As far as 3D performance is concerned, JVC have added a number of new features for their latest line-up, including compatibility with a wider range of 3D broadcasts, including 1080p/24 and 720p side-by-side formats. All three projectors also offer brighter 3D performance through the use of an improved driver that keeps the shutter on the glasses open longer, thus allowing in more light but at the same time minimising crosstalk - this is similar to the approach taken by both Sony and Panasonic with their latest 3D projectors. In addition there is a Crosstalk Canceler which further reduces crosstalk through analysis of the left eye and right eye signals and applying appropriate correction and a Parallax Adjustment which allows users to tailor the 3D effect. There are now dedicated buttons on the remote control which allow direct access to the 3D Formats and 3D Settings menus.

    Another feature that JVC have included on the new models is 2D to 3D Conversion which uses technology derived from JVC’s professional 2D to 3D converter and includes user adjustments for 3D depth and subtitle geometry correction. We watched some of the 2D Blu-ray of Transformers: Dark of the Moon using this feature and we have to say we were quite impressed. The conversion software created 3D with genuine depth and it avoided confusing perspectives which can often cause discomfort on less capable converters. It was certainly the first time we have seen on-the-fly converted 3D which we could actually watch and JVC’s implementation was vastly superior to anything we’ve seen on a consumer TV.

    All three new projectors have both a Stretch Mode for use with an anamorphic lens and a Lens Memory Function and there are dedicated buttons for both these features on the new remote control. We checked that the anamorphic stretch works with both 2D and 3D material and we can confirm that unlike Panasonic’s PT-AT5000, the lens memory function also works with both 2D and 3D content. The lens memory function includes three memory settings to store custom focus, zoom and horizontal/vertical lens shift positions. After asking for it for so many years it is pleasing to finally have a lens memory function on the JVCs and its great news for anyone wishing to use a 2.35:1 screen without an anamorphic lens. All three projectors also include an RJ45 Connection to provide enhanced system control and easy firmware or screen mode updates.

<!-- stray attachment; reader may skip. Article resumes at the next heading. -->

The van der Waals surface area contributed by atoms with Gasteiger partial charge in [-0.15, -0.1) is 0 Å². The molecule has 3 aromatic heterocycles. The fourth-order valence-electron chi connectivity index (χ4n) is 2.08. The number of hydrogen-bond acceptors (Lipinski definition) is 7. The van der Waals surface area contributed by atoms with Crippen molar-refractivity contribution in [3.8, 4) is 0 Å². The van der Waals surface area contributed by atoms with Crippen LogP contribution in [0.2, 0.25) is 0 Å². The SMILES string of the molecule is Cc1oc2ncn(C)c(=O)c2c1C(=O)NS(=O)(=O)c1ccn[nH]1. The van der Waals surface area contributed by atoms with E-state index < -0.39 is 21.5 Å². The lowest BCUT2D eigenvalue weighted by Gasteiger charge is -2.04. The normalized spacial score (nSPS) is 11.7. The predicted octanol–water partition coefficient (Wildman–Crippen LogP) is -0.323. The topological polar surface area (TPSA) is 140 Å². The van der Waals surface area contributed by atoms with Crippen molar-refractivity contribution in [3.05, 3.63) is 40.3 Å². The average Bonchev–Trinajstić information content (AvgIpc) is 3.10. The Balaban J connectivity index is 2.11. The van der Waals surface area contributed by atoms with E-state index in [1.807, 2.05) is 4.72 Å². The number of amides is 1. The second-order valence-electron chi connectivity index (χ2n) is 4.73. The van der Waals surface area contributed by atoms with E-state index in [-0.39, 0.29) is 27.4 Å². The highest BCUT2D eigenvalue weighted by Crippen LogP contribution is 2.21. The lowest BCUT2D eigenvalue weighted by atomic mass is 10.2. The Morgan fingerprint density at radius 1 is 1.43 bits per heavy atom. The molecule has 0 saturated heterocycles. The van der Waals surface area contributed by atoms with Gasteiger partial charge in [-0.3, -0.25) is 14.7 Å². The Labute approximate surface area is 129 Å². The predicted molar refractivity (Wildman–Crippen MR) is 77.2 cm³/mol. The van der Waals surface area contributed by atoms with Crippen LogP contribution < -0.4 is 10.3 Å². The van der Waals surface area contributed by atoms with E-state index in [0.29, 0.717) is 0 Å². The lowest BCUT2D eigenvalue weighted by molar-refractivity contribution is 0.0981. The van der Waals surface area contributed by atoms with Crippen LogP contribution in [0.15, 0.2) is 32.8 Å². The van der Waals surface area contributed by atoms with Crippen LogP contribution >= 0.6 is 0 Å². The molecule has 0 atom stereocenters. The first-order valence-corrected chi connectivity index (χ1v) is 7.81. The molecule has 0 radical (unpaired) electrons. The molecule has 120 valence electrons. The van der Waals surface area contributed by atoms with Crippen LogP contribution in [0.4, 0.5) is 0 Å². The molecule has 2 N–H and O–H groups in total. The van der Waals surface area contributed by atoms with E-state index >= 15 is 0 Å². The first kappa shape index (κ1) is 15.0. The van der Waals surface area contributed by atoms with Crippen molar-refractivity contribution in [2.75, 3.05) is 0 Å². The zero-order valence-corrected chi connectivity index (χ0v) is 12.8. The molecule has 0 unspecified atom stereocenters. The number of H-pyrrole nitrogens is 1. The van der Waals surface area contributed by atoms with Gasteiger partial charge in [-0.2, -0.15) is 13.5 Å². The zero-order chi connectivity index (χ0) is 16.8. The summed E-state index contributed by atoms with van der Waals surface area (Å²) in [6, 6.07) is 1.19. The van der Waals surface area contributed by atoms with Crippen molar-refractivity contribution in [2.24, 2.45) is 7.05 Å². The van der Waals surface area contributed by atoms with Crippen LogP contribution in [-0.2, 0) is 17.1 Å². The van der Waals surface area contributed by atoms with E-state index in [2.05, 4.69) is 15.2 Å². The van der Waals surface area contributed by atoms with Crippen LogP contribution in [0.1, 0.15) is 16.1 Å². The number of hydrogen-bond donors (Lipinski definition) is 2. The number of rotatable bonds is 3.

In addition, the two top models - the X70 and the X90 - are both ISF Certified and THX 3D Display certified. Other features that only appear on the X70 and X90 include an upgraded optical engine that further improves the native black level and contrast ratio, an expanded range of colour profiles, including 100% Adobe and five additional positions that are user programmable and three xenon lamp colour modes that emulate the characteristics of high-end movie projectors. The X70 and X90 also include a full 7-axis Colour Management System and ISF calibration via corresponding software to allow advanced adjustment by certified calibrators. There is also an option to use an automated calibration feature developed in-house by JVC for the X90 that uses the RJ45 connection, dedicated software and an approved meter.